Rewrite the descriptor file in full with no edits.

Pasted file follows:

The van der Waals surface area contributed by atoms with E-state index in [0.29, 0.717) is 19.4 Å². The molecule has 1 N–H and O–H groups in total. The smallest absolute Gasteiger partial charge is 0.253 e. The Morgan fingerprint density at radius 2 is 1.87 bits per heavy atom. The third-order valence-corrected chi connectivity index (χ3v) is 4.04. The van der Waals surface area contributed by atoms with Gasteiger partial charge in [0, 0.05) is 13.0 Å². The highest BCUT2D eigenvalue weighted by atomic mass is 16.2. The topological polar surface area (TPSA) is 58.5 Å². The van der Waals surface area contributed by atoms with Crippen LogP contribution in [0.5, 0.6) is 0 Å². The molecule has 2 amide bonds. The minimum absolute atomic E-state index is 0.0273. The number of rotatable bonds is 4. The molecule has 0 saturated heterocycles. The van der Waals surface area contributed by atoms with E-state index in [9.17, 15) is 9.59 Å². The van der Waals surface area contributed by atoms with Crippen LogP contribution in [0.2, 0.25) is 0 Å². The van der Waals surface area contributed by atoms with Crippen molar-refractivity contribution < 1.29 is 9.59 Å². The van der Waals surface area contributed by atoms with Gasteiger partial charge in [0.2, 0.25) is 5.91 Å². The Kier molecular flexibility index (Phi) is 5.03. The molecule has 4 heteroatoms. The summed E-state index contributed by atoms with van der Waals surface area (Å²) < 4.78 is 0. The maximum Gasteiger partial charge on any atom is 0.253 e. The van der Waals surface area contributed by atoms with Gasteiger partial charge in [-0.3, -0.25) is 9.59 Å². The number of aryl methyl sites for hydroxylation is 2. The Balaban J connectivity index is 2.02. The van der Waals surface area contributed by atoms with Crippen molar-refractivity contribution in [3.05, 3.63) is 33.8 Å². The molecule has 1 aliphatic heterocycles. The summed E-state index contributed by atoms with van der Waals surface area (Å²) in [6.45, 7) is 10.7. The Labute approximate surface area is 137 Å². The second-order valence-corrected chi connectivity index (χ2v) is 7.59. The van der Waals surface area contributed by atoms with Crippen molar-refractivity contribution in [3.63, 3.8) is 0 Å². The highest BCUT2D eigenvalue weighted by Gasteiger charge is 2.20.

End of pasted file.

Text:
The van der Waals surface area contributed by atoms with E-state index in [0.29, 0.717) is 19.4 Å². The molecule has 1 N–H and O–H groups in total. The smallest absolute Gasteiger partial charge is 0.253 e. The Morgan fingerprint density at radius 2 is 1.87 bits per heavy atom. The third-order valence-corrected chi connectivity index (χ3v) is 4.04. The van der Waals surface area contributed by atoms with Gasteiger partial charge in [0, 0.05) is 13.0 Å². The highest BCUT2D eigenvalue weighted by atomic mass is 16.2. The topological polar surface area (TPSA) is 58.5 Å². The van der Waals surface area contributed by atoms with Crippen LogP contribution in [0.5, 0.6) is 0 Å². The molecule has 2 amide bonds. The minimum absolute atomic E-state index is 0.0273. The number of rotatable bonds is 4. The molecule has 0 saturated heterocycles. The van der Waals surface area contributed by atoms with E-state index in [9.17, 15) is 9.59 Å². The van der Waals surface area contributed by atoms with Crippen LogP contribution in [0.2, 0.25) is 0 Å². The van der Waals surface area contributed by atoms with Crippen molar-refractivity contribution < 1.29 is 9.59 Å². The van der Waals surface area contributed by atoms with Gasteiger partial charge in [0.2, 0.25) is 5.91 Å². The Kier molecular flexibility index (Phi) is 5.03. The molecule has 4 heteroatoms. The summed E-state index contributed by atoms with van der Waals surface area (Å²) < 4.78 is 0. The maximum Gasteiger partial charge on any atom is 0.253 e. The van der Waals surface area contributed by atoms with Gasteiger partial charge in [-0.3, -0.25) is 9.59 Å². The number of aryl methyl sites for hydroxylation is 2. The Balaban J connectivity index is 2.02. The van der Waals surface area contributed by atoms with Crippen molar-refractivity contribution in [3.05, 3.63) is 33.8 Å². The molecule has 1 aliphatic heterocycles. The summed E-state index contributed by atoms with van der Waals surface area (Å²) in [6.45, 7) is 10.7. The Labute approximate surface area is 137 Å². The second-order valence-corrected chi connectivity index (χ2v) is 7.59. The van der Waals surface area contributed by atoms with Crippen molar-refractivity contribution in [3.63, 3.8) is 0 Å². The highest BCUT2D eigenvalue weighted by Gasteiger charge is 2.20.